This week, I have been ever so fortunate to travel to Hawaii with my parents and darling sister. It has been decades since I traveled with only my family of origin. Yesterday, we cruised beaches until we found a friendly looking low-riding surf. Then we paddled out to float on our backs and ride the waves with no intention of going anywhere. We just floated. Occasionally, to add interest, we would attempt some mild form of water ballet. It was more big, fat fun for me.
To add to the kid-style delight, early this morning I swam out past the breakers with my sister to snorkel. We laid face down on our bellies and barely flapped our flippers while watching fish after remarkable fish going about their daily chores. It was more ridiculous, happy stuff.
While travel is fabulous, it wasn’t the great locations that made these last few weeks especiallysatisfying. It was reconnecting with that little, barefoot girl who liked riding her bike as fast as she could and tromping around outside with no particular agenda.
Yes, work is awaiting me at the end of this week. There is much to do out there in the world of adult responsibilities and tuition bills. I can promise you that I will make more time for wind-in-my-messy-hair moments from now on. It has been grounding and spirit-filling. It has made me as happy as a mouthful of Jolly Ranchers. So here’s to reconnecting with that thing that floated your plastic, bathtub boat back when the days were long and someone tucked you in at night. May you find it and enjoy it. It’s good stuff, all of it.
Have you heard the story about the woman who makes a roast for dinner twice a month? Every time she cooks this dish, she cuts the ends of the roast off before putting it in the pan. After watching his wife do this for many years, her husband asks, “why do you cut the ends off and throw them away? ” Her response, ”my mom did it that way, so I do it that way. ” He asked, “Why did your mom do it that way?” She asked her mom that very same question and discovered that she cut the ends off because the roast did not fit in the pan that she used!
How many times do you do the same thing, because you have always done it that way – even when it is a waste of time, energy or roast?
Is it time to change your recipe? Here at the Joy Factor, we offer four delightful ingredients that will support you in not having to “cut the ends off of your roast” . Try this new recipe and see what it tastes like:
1 part Connection to Purpose – When you know what is most important to you and you line your life up with that, joy happens!
1 part Authentic Expression – My friend Laura Biering has a wonderful tag on her car, it says, B U Now. You are perfect as you are, share that with the world and your Joy Factor will increase.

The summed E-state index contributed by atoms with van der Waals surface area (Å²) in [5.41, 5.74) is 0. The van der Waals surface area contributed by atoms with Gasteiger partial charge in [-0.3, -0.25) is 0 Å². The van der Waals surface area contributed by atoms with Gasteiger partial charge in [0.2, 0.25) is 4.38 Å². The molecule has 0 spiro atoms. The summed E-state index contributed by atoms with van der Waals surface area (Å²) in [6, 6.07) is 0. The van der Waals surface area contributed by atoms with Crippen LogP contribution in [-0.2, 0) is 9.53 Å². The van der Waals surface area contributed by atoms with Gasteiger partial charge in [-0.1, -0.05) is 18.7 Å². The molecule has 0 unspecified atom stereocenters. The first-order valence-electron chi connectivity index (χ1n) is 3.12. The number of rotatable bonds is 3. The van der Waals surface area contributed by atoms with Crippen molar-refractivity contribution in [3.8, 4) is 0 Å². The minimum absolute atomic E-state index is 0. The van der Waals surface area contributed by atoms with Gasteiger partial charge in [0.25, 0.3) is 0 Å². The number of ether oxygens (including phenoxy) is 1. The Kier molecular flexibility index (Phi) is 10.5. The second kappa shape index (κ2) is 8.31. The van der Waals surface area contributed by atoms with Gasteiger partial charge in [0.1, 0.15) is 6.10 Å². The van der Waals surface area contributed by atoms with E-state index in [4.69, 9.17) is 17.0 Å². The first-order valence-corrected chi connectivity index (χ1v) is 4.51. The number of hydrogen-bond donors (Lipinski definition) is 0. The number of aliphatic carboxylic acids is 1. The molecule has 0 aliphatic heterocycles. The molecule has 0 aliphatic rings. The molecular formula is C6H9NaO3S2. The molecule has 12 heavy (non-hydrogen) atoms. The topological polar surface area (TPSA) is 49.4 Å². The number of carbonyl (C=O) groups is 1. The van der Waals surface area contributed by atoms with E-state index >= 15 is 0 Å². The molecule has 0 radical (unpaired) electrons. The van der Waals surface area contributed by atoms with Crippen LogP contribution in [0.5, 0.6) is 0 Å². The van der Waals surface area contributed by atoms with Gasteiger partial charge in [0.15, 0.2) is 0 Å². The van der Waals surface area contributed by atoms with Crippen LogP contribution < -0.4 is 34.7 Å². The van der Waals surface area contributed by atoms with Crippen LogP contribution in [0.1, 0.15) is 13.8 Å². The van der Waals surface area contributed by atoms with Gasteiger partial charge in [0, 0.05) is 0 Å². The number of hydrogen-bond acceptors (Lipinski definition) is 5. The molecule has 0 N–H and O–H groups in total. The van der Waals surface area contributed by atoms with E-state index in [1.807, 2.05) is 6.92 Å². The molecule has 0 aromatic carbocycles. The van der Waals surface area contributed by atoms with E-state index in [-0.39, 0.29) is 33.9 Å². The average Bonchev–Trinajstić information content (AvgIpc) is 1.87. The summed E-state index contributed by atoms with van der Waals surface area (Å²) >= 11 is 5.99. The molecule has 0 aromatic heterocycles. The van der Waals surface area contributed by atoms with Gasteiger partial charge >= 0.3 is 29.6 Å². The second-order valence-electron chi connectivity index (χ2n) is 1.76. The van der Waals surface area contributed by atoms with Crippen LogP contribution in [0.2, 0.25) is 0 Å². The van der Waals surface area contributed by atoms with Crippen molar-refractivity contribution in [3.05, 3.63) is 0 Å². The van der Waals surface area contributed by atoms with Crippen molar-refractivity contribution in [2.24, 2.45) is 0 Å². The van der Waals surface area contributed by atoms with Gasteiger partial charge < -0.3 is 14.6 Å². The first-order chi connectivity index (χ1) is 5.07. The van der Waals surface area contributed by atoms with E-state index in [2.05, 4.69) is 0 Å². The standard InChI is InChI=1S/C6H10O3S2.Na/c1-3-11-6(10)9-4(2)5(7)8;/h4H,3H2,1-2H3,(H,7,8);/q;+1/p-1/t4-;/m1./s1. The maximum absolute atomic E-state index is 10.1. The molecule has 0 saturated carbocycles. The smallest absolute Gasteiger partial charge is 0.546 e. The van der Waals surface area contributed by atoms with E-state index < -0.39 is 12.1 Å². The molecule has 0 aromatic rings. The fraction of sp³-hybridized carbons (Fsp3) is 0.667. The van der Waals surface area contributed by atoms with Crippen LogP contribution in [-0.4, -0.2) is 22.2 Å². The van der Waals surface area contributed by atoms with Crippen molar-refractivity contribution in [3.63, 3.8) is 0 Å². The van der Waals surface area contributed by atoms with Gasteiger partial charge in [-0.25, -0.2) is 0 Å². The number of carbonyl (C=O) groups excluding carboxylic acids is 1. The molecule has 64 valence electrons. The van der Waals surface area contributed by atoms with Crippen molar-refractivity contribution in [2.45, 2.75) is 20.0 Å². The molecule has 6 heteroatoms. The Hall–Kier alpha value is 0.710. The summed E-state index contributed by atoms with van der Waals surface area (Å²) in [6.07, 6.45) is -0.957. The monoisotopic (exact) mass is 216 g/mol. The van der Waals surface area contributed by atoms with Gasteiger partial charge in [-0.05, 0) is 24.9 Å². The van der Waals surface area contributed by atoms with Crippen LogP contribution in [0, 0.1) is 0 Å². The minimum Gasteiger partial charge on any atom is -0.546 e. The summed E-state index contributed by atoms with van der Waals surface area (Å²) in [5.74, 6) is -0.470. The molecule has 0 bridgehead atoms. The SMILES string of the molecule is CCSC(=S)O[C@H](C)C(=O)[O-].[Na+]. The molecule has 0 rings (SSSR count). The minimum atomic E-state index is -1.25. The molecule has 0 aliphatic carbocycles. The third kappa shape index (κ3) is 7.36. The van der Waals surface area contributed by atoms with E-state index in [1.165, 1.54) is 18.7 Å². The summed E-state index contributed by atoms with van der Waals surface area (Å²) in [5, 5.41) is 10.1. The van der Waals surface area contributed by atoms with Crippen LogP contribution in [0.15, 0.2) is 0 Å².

1 part Self – Care – Fill your personal fountain with things that will allow you to be the best you can be for yourself and others. What can you do for your self today, that will fill your fountain and spirit?
1 part Strategic Optimism - Having a plan that supports you in choosing joy each day is a powerful structure that empowers you on days that you are less than joyful.
You get to choose how much of these ingredients to use in your recipe to live your best life. A dash of this, a pinch of that, a cup and a half of this. If you want different results, make different choices!
What will your new recipe be?
One of Coca-Cola’s tag lines, “It’s the real thing”, refers to the original recipe of this popular drink. As we continue to learn about new ingredients to use in your recipe to raise your Joy Factor, I invite you to explore what Authentic Expression is to you. Are you expressing yourself in a way that is in alignment with the real you?
Last week I was watching Ellen - she definitely raises my Joy Factor! One of her guests was Chely Wright. Chely is the first major country artist to come out as gay. Yes, KD Lang came out in 1992, but she had abandoned the country music genre by then. It took courage for her to express herself authentically. By sharing her story, she opens up the door for others to live their authentic life.
It is vulnerable to truly be who you are. There is a lot of external pressure to be like everyone else, or be what other people want you to be. When you live your life with a lack of authenticity, it is not a lot of fun!